How to Reduce Post-Pandemic Travel Anxiety
Post-Pandemic Travel Will Come With Many Obstacles
Disclaimer: The advice given in this article is to provide guidance for those who are ready for post-pandemic travel and who are where travel is permitted and safe. Please don’t travel if you feel that you are not ready to travel due to emotional or physical health or if stay-at-home orders are still in place in your area. If you do feel ready to travel, then please check the local and regional travel advisories of your home and your planned destination.
The experience of traveling, for the most part, is beginning to show some signs of stability. Stay-at-home orders are no longer being extended, the border between Canada and the U.S. has reopened to non-essential travel, and international travel has resumed in much of the world. It can be such a relief to many of us that some semblance of familiar traveling has returned, which is why thousands have already taken to the roads, seas, and skies since the summer of 2021. The truth, however, is that the anxiety that has lingered over us since the beginning of the pandemic never left. The number of cases in Canada and the U.S. may have declined since the surge of the Delta variant, yet incidents of violence aboard passenger planes, in stores, and in restaurants continue to grow more numerous.
In many ways, travel can be more stressful and anxiety-inducing than it was even before the pandemic, yet we acknowledge that there are occasions when one must brave the boats, roads, and planes for professional or personal reasons. If you find yourself nervous while making your post-pandemic travel plans, then here are four ways to manage or reduce your post-pandemic travel anxiety.
Our routines for planning a vacation used to be straight-forward: pick a destination based on the preferences of you, your family, or your accompanying friends; and go online to make all the arrangements. Today, fewer flights are available, restaurants and stores have reduced capacities and hours, and restrooms feel like mine fields of infection. You can manage or avoid these stressors altogether through the following suggestions.
Flying: Expect a More Complicated Boarding Process and Flight Route
Be prepared for flight schedule changes before and after booking. Also be prepared for more connecting flights as many long-haul direct routes have been grounded to ensure regular cleaning aboard.
Check the airport’s website and your government’s travel security agency, like the TSA, to learn the expectations and protocols before you arrive at the airport. Even seemingly minute actions, like forgetting to bring your mask, can give security agents enough reason to bar you from boarding or even entering the airport, so read ahead and be prepared!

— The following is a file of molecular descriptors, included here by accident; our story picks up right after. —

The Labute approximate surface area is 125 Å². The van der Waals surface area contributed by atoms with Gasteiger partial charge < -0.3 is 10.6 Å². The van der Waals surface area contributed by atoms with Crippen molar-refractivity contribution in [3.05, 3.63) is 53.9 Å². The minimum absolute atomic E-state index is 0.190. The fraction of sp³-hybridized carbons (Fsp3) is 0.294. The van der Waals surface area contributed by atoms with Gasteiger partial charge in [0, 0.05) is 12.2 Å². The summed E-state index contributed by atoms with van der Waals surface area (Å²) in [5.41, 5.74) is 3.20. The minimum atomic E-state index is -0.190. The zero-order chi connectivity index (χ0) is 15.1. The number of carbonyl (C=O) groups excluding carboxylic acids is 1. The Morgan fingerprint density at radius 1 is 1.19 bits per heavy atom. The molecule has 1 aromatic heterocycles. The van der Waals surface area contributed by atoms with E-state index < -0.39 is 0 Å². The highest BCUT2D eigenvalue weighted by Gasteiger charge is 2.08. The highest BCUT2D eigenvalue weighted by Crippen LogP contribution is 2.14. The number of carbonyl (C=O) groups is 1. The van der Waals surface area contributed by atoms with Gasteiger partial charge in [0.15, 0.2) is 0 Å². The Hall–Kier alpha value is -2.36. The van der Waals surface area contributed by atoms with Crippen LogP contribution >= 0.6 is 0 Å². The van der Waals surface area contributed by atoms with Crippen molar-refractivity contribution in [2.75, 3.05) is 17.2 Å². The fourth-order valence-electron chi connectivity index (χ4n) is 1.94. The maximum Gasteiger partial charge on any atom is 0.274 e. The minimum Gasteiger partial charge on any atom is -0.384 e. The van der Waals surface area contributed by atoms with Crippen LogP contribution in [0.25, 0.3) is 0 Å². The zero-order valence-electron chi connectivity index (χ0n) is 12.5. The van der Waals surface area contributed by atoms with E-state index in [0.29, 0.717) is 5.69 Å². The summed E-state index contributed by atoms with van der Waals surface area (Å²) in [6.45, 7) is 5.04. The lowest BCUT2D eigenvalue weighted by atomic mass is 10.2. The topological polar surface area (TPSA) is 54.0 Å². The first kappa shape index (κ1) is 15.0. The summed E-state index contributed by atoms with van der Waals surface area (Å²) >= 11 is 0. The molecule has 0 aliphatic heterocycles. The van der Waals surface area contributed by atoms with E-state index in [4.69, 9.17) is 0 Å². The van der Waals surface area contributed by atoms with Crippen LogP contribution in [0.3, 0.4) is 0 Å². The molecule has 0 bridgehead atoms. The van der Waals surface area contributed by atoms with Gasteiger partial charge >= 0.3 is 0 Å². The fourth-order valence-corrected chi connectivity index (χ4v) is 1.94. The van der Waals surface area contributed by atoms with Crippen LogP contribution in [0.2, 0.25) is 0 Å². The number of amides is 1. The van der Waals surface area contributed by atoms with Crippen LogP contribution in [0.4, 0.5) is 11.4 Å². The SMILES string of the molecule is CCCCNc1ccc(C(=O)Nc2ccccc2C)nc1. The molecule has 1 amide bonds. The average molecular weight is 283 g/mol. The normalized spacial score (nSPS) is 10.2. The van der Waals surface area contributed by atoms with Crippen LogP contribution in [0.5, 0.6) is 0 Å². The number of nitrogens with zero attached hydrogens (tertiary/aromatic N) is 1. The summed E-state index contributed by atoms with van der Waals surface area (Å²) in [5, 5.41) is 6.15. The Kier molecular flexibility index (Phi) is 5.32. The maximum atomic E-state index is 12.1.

Driving: Give Up Spontaneity for Safety
If traveling by road, determine which restaurants and roadside coffee shops where you may want to stop along the way. Check their websites and contact them to see if they’re open and how they are serving customers; e.g., curbside contactless pick-up or limited inside or outside dining. Also ask if they may have their bathrooms open to the public, and if they do, how often they are cleaned.
One can never depend on all public rest stops to be open even in the best of times, and the pandemic has rendered a great many shuttered. This makes it more important than ever to know which are still open while you plan your itinerary. A quick Google search of “rest stops along (the highway, freeway, or route)” tends to yield accurate results. Be sure to mark those that are in your map. If any seem indeterminable, then contact the transportation department of your county or state or province to inquire. In addition to phone and email, many are reachable by DM, too!
Verify Your Hotel’s Sanitation Policies
Check the website of the hotel or the Airbnb listings for their current sanitation policies. Also be sure to ask if their ventilation systems are centralized—i.e., if it is connected to other rooms where other guests may be staying. This is especially important for anyone who may be high-risk, for cough droplets can be carried through such systems. Remember, managers and hosts prefer that you ask questions and be prepared rather than making assumptions that could risk the welfare of you, them, and other guests. In the end, you’ll be less frustrated and anxious and so will everyone else.
During your preparation, you may come across some hotel workers, boutique owners, or museum staff who may shrug off your questions and claim that you shouldn’t be worrying. If your gut is telling you that this means they are not taking the pandemic seriously, consider making plans somewhere else. It’s better to be safe than potentially lose a family member because a tourist destination refuses to sanitize or require their staff to wear masks.
Wear a Mask — Indoors and Outdoors